Anyone who’s followed the IJ for a few years — maybe not our full 101 years, mind you — knows we will weigh in on various issues, usually local or state ones, but when Election Day rolls around we tend to steer clear of endorsing candidates.

A few candidates through the years have sought our endorsement. As many, perhaps even more, have politely asked we not endorse them for fear doing so would derail their campaign and kill their chances of winning.

I have worked in newspapers that did not endorse and even worked at a paper where we did not endorse under one publisher but did under another. A no-endorsement policy makes the lives of editorial writers easier, I’ll say that, but I understand the reasoning behind both approaches.

However, in these particularly contentious times, I’m relieved that we merely urge voters to vote for the candidate they think is best for the particular position. Endorsing would be a no-win situation for us. Really, for just about any newspaper these days.

It perplexes me that quite a few readers apparently think a newspaper shouldn’t have an opinion at all. We’ve had our share of comments — mind you, only on social media, as though it’s the only legitimate platform for voicing one’s opinions — from readers who say we should just report the news, not share an opinion about it. Newspapers are steeped in a tradition of reporting and opining on the news. That some people did not or do not know that is a foreign concept to me, having been doing this gig since 1980. Newspapers have expressed opinions, separate from their news stories, long before these pundits on radio and TV began running their mouths in an effort to run up ratings and viewership among those who share common political views.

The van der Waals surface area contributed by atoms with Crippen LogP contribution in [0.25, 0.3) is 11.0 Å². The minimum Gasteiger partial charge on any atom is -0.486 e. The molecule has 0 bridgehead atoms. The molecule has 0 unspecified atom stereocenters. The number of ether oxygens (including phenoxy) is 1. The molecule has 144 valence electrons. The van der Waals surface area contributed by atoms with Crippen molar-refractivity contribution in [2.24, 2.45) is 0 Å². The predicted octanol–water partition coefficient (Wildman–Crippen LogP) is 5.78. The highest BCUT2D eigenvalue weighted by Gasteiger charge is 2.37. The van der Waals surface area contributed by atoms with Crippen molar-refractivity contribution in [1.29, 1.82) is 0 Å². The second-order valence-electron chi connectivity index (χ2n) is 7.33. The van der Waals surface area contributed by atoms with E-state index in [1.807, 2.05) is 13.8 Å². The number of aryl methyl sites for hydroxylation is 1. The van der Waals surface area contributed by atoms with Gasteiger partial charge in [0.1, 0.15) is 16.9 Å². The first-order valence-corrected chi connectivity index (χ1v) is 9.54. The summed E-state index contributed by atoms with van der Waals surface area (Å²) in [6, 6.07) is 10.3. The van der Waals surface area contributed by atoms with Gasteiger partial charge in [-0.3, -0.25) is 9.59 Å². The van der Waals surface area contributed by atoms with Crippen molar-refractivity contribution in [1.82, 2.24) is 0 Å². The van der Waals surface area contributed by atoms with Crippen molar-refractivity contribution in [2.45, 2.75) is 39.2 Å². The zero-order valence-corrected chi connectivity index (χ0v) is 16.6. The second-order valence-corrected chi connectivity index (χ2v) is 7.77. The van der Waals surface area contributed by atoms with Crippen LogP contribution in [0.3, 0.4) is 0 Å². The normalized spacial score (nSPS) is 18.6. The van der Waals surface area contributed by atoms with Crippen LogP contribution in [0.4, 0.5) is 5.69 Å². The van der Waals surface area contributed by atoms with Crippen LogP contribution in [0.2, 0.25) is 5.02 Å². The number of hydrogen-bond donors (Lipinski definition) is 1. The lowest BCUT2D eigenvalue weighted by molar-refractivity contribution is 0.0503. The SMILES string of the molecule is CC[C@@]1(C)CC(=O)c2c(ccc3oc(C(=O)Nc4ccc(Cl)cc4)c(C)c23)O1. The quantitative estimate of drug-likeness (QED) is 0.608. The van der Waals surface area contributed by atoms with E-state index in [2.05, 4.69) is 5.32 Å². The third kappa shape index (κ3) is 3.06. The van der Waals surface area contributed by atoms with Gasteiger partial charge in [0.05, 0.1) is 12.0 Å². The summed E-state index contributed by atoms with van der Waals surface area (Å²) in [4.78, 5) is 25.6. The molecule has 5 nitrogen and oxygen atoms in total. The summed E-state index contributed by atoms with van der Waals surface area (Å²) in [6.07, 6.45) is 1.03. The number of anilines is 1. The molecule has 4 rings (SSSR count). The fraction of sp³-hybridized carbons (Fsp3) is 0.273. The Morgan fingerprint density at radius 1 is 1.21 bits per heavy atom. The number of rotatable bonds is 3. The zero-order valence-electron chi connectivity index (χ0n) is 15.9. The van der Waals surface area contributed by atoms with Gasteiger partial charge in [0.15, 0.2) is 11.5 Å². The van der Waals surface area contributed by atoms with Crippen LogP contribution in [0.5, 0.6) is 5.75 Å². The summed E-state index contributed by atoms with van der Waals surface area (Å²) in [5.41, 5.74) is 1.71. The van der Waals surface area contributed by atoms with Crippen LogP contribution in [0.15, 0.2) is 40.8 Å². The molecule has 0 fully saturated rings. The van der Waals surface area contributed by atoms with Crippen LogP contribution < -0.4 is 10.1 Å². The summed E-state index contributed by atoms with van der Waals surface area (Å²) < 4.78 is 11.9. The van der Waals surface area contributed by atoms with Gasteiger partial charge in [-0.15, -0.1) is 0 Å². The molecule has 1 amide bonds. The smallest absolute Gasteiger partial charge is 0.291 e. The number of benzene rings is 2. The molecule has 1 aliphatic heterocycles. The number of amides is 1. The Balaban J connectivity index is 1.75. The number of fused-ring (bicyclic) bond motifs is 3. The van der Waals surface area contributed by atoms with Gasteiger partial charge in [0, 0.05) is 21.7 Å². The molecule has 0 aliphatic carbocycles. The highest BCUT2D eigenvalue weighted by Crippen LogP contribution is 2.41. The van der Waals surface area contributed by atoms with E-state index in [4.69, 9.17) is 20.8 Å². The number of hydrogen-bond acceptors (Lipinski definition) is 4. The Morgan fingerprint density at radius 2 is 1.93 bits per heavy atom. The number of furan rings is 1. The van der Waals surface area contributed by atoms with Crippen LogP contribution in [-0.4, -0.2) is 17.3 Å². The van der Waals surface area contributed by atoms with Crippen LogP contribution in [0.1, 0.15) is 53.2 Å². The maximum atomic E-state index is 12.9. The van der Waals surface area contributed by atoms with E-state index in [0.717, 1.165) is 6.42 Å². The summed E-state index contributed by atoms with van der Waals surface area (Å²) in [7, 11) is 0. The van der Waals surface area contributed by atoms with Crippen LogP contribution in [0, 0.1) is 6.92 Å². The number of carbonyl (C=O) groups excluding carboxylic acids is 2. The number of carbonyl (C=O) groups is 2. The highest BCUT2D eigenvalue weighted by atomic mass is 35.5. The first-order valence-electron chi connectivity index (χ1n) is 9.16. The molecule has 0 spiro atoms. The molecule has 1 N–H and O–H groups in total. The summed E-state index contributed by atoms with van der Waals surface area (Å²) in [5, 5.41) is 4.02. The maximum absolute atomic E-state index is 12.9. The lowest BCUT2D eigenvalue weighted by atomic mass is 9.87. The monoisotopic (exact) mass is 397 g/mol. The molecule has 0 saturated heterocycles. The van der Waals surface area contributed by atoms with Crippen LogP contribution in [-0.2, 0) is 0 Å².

It is funny, or at least ironic, that the same people who chastise papers for trying to present a thoughtful view on an issue, especially local issues, apparently don’t mind being inundated with sound bite commercials and equally obnoxious postcards that trot out vitriolic and false messages.

We have very possibly gotten to a point where there is no compromise or willingness to hear another’s point of view, opting instead to find validation by surrounding themselves only with like-minded people. They hunker down — perhaps bunker down is a more apt term — in the belief that their herd mentality is not only correct, but also will thrive, so long as they fire volleys at those with whom they disagree rather than sit at a table and seek understanding, and — gasp! — perhaps compromise.

Whiting is executive editor of the Index-Journal. Contact him at 864-943-2522; email, or follow him on Twitter @IJEDITOR. Views expressed in this column are those of the writer only and do not represent the newspaper’s opinion.